Foreign Interference In Australian Elections

Foreign Interference In Australian Elections

Photo credit: Australian Electoral Commission.

What is at stake with foreign interference in Australian Elections? Is Australia’s digitizing democracy vulnerable to foreign interference?

This Stretton Institute webinar, co-hosted with the Electoral Regulation Research Network  (ERRN) and the Melbourne School of Government, will bring together a panel of experts to discuss both questions.

In Australia, and elsewhere, public trust in democratic institutions is declining. Growing concerns of foreign malign entities amplifying and exploiting this trend through the nascent digital public sphere will be explored, with a focus on ways in which Australia’s digitizing democracy is vulnerable. 

We will begin with some discussion of the Australian electoral context, followed by an exploration of the threats posed to democratic legitimacy and functioning by attempted interference in domestic elections by foreign entities.

It will then be argued that Australia’s processes of public engagement are relatively resilient due to hybrid analogue-digital processes, which inadvertently safeguard our electoral system from malign influence. However, research findings also indicate that several modes of participation remain vulnerable at the preference formation and agenda-setting stages of policy development. This poses a risk to: (1) social cohesion, and (2) the integrity of policy outputs.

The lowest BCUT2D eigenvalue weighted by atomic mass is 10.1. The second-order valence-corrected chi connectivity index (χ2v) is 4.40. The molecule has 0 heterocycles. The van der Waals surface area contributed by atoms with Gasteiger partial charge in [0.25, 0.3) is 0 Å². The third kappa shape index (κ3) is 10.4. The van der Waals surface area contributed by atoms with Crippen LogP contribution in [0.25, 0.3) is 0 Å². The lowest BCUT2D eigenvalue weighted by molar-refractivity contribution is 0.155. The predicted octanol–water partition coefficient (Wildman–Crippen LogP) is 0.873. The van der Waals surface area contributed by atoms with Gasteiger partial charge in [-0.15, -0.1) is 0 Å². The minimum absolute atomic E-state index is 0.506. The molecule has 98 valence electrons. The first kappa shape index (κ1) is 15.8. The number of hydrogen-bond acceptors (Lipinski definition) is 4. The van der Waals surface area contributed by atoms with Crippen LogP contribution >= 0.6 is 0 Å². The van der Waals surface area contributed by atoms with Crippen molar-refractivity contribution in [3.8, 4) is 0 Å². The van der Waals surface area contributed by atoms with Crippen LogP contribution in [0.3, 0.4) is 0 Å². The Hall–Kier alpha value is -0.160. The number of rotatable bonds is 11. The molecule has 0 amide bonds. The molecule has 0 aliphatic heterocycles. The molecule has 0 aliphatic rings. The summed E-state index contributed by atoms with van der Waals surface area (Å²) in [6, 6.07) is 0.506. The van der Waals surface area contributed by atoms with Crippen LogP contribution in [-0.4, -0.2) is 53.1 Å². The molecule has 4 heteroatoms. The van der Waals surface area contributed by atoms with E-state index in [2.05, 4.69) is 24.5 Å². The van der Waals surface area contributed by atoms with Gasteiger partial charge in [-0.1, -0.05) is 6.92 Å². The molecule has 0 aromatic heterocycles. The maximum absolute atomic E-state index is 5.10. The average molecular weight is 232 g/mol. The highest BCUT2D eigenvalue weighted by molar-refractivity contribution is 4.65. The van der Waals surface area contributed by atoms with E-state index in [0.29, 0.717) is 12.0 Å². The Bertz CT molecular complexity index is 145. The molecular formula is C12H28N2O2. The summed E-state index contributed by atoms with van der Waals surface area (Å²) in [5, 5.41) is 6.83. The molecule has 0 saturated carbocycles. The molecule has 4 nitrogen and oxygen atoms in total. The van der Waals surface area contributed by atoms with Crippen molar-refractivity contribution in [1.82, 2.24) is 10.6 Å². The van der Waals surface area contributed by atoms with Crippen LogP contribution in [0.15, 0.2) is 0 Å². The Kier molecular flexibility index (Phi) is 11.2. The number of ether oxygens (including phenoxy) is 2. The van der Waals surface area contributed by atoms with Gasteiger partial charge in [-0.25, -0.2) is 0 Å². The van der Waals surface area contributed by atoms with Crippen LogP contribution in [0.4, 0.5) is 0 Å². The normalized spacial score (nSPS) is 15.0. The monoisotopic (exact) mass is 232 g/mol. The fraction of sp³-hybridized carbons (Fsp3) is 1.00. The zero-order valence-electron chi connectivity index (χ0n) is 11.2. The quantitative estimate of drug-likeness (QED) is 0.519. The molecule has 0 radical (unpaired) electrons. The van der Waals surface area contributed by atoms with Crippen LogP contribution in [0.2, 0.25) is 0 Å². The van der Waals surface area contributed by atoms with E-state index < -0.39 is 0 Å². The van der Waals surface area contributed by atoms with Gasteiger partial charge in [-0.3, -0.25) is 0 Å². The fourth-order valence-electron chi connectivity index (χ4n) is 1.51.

Dowling and Legrand offer a ground-breaking assessment framework for this threat which is transferable to other democratic systems internationally.

Join our expert panel for the discussion, including: 
Professor Lisa Hill, Professor of Politics, Research Program Director, Democracy, Security, Trust and Integrity
Stretton Institute, The University of Adelaide

Associate Professor Tim Legrand, Department of Politics and International Relations, School of Social Sciences
The University of Adelaide

Dr Melissa-Ellen Dowling, Research Fellow, Department of Politics and International Relations, School of Social Sciences
The University of Adelaide


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